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Guest Article: IRS - Covering all quarters?

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Guest Article:  IRS - Covering all quarters?

The IRS has come a long way since its first report in 1995, when it challenged the existing sporadic research studies with an every year continuous research with a reporting every six months. The superior sample structure, comprehensive information design and collaborative ownership enabled the IRS to become the industry standard soon.

In 2010, the IRS started releasing the data on a quarterly basis. Let us try to understand the significance of this change and the impact that it has on the media research users. But, before we explore this specific improvement, we need to get a perspective on the status of IRS as a research input in the media industry today.

The strategic challenge a decade ago was of reaching audiences relevant for the brand. The availability of robust data on key demographics and product – media linked data in the IRS was a boon to the media planners and so IRS became integral to every media strategy for most media agencies.

During the last decade, there have been significant changes in the media consumption behaviour of consumers in India and hence, also in the pattern of advertising spends by advertisers. While, the overall advertising spends have been growing at a healthy rate, the media choice is shifted from Print to TV, and is now tending towards OOH and Digital. This changing media landscape does have implications on the information coverage in the IRS for it to be still relevant and useful as a research database for media strategy planning as it was envisaged when launched.

Not only have the number of media that make part of every plan increased, but the number of ways in which each media is used for advertising has increased significantly. Each media option delivers something different for the brand. Hence, the media choice decision now is far more complex than it was a few years ago and it needs a lot more dimensions of understanding of the media vehicles than just the “estimated readership numbers”. There is a need to understand the nature and intensity of the interaction that a consumer has with each type of media exposure. There is a need to capture such interactions into objective variables that can then be used by planners to compare media options in an objective way to decide the best combination for delivering the campaign objectives for brands.

In the absence of such evolved measures, like most other syndicated databases, the IRS, too, has got relegated to a database of measuring only readership which can be best used only as a buying currency. A quick analysis will further reveal that the market price of a media option and its readership do not have a strong relationship and that there are many more variables beyond readership that ultimately decide the market price.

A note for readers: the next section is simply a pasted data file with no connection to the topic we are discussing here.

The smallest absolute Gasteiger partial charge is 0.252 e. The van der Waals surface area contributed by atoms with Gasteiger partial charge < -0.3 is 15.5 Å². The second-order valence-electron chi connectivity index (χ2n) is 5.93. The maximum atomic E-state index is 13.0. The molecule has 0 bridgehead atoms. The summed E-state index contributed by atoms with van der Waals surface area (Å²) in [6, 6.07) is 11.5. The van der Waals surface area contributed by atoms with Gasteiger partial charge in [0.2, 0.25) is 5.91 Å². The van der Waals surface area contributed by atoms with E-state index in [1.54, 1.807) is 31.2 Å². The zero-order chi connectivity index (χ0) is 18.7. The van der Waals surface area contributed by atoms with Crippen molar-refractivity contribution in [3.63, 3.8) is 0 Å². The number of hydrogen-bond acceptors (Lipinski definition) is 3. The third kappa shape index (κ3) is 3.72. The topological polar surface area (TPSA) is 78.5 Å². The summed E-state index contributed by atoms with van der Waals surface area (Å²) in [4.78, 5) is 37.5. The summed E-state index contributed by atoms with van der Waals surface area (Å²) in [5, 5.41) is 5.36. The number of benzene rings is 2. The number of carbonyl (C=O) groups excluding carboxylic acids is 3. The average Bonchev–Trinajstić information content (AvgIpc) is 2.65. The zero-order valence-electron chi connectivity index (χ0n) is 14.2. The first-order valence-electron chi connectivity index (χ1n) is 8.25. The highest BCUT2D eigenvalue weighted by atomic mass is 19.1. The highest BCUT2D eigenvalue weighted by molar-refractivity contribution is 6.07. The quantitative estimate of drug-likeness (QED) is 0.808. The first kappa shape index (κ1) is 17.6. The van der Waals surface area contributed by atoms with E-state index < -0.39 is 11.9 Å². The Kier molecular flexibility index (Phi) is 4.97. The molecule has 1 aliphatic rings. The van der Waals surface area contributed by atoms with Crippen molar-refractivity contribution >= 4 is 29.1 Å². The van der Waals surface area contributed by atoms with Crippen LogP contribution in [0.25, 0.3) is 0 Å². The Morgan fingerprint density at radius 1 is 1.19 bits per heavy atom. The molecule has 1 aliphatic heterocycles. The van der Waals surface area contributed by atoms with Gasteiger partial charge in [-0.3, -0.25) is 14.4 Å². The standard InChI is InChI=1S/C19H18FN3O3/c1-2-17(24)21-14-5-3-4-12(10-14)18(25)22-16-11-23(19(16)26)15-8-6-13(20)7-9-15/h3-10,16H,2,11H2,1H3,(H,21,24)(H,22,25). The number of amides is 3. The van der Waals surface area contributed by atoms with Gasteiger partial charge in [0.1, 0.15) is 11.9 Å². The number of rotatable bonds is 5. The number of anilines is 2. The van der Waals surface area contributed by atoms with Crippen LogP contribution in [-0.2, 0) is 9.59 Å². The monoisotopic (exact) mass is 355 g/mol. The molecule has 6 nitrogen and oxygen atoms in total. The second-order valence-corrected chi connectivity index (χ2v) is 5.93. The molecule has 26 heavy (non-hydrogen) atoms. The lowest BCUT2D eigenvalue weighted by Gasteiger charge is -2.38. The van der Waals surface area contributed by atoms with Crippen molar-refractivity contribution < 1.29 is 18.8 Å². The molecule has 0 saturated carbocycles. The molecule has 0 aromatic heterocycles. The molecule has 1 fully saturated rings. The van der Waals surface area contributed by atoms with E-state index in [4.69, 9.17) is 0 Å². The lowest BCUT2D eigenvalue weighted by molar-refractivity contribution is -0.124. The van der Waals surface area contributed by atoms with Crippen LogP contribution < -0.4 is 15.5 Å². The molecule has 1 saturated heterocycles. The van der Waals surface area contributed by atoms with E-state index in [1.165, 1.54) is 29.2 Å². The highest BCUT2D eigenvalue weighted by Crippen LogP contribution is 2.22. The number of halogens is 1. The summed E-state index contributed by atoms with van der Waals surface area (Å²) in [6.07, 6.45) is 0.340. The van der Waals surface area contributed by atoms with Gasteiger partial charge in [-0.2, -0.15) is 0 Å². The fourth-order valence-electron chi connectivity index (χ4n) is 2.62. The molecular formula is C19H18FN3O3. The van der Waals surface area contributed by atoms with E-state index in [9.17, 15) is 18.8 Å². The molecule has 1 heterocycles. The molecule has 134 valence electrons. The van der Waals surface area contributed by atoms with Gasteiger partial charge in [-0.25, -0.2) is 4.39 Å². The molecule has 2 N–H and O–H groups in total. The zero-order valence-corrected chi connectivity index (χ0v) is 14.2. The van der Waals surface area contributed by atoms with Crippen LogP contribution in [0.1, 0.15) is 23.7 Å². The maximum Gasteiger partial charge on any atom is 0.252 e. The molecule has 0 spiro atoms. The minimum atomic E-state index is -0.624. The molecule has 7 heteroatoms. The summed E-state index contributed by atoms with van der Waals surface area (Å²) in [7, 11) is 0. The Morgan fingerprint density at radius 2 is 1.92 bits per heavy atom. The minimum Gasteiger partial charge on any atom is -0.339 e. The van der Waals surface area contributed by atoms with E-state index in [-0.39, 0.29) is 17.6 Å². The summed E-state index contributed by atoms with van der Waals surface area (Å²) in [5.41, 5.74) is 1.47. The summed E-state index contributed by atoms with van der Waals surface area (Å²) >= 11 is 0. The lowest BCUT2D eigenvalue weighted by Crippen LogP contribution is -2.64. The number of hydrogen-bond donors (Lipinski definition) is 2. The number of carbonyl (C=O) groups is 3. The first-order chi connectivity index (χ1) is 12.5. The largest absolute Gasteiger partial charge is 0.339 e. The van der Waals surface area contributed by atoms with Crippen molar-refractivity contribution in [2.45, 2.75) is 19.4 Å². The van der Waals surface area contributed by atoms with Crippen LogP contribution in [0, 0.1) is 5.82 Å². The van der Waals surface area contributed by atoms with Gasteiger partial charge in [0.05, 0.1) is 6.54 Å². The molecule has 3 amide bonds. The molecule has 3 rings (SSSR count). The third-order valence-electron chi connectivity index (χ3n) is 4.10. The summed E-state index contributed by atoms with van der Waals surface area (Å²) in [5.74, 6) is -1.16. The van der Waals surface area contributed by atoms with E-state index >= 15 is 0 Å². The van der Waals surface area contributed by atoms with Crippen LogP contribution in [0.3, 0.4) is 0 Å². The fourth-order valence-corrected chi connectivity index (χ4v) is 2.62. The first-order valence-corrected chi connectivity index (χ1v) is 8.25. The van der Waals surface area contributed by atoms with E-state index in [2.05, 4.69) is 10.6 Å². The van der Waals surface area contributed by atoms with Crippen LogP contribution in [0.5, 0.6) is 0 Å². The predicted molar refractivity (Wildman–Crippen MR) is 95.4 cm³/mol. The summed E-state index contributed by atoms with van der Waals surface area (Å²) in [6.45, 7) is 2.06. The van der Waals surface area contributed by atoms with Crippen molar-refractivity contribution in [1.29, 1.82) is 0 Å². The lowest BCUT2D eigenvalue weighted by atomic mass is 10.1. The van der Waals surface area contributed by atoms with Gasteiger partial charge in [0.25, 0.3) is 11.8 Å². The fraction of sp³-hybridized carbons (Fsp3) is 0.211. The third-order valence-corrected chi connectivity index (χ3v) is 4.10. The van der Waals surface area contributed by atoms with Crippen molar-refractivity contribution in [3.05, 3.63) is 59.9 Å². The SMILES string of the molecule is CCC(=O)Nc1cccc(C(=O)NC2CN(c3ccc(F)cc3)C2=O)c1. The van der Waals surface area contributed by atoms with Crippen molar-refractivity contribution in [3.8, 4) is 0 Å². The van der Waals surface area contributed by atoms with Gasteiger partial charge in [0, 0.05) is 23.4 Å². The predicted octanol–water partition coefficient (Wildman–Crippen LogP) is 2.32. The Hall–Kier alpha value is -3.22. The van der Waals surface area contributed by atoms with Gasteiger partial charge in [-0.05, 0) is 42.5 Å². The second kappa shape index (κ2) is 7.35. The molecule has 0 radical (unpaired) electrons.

In such a context, I want us to now look at the issue of “quarterly reports” of the IRS and I must say that it does not address any of the strategic issues discussed above. If at all, it is able to bring the changes happening in the market to the media research users at a higher frequency than before.

The competition between publications also causes variations in the readership numbers and a quarterly report has the chance to bring these numbers to the market much faster than a six-monthly report. New publications are launching so often as new brands come in or existing brands expand to new geographies or target new segments. There is a need for the “readership numbers” for business transactions to progress smoothly and a quarterly report brings these numbers early for these new publications. This is also useful when new products and service brands are launched in the market. Advertisers now need to wait less for their new brands to feature in the IRS data. Of course, the IRS maintains its quality control of not reporting brands and publications that are too recent or have low sample size or depict unstable numbers.

So, ‘recency’ of numbers that we are seeing is certainly an advantage that the IRS quarterly reports provide. However, we must not forget that the IRS data is still a moving annual total (MAT), so even though we are getting the numbers every quarter, these are still an average of the past 12 months. This is consciously done by the IRS to even out any “seasonal” or “tactical” fluctuations in the market. However, now when we are providing the data quarterly, responding to the need of the dynamic market, we need to question if by suppressing these fluctuations are we doing justice to those who want to read the fluctuations in the markets.

IRS has a real opportunity to become an indicator of the success of promotion campaigns for publications, if it is able to report the data without averaging it over the year. I am sure prudent planners can always compute the annual average if they so require. Not only media, even product and service brands can use the IRS similarly. The opportunity is huge, though, I agree, not easy to be implemented given the complexity involved in the sampling process and the stringent sample adequacy norms adhered to by the IRS.

In conclusion, I would like to say that the IRS has been one of the most successful products in the country. But, like all products and brands there is a point when one requires a re-thinking for the future and for the IRS that point has come. Incremental improvements such as the quarterly report will not aid this re-construction of the brand unless these are part of a larger strategic change that has been set into motion for the future.

(Premjeet Sodhi is President – The Collaborative, Lintas Media Group.)


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